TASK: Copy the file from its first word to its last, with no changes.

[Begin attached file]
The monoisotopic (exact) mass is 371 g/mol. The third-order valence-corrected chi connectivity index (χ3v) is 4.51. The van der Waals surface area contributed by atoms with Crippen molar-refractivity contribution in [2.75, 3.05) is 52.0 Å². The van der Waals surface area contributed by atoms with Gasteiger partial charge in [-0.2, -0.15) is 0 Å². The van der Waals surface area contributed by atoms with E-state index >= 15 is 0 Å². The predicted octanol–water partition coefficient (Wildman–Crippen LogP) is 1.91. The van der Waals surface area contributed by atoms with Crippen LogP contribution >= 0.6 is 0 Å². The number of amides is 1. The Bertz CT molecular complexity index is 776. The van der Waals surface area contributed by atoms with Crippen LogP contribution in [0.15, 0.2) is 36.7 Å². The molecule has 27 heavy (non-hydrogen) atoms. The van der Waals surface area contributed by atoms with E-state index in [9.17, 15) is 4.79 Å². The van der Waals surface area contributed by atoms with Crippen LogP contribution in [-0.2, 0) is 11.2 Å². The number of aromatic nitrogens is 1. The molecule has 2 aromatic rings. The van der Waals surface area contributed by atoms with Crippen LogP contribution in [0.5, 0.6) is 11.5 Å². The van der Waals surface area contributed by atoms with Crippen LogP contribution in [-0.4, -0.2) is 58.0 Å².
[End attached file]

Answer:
The monoisotopic (exact) mass is 371 g/mol. The third-order valence-corrected chi connectivity index (χ3v) is 4.51. The van der Waals surface area contributed by atoms with Crippen molar-refractivity contribution in [2.75, 3.05) is 52.0 Å². The van der Waals surface area contributed by atoms with Gasteiger partial charge in [-0.2, -0.15) is 0 Å². The van der Waals surface area contributed by atoms with E-state index >= 15 is 0 Å². The predicted octanol–water partition coefficient (Wildman–Crippen LogP) is 1.91. The van der Waals surface area contributed by atoms with Crippen LogP contribution >= 0.6 is 0 Å². The number of amides is 1. The Bertz CT molecular complexity index is 776. The van der Waals surface area contributed by atoms with Crippen LogP contribution in [0.15, 0.2) is 36.7 Å². The molecule has 27 heavy (non-hydrogen) atoms. The van der Waals surface area contributed by atoms with E-state index in [9.17, 15) is 4.79 Å². The van der Waals surface area contributed by atoms with Crippen LogP contribution in [-0.2, 0) is 11.2 Å². The number of aromatic nitrogens is 1. The molecule has 2 aromatic rings. The van der Waals surface area contributed by atoms with Crippen LogP contribution in [0.5, 0.6) is 11.5 Å². The van der Waals surface area contributed by atoms with Crippen LogP contribution in [-0.4, -0.2) is 58.0 Å².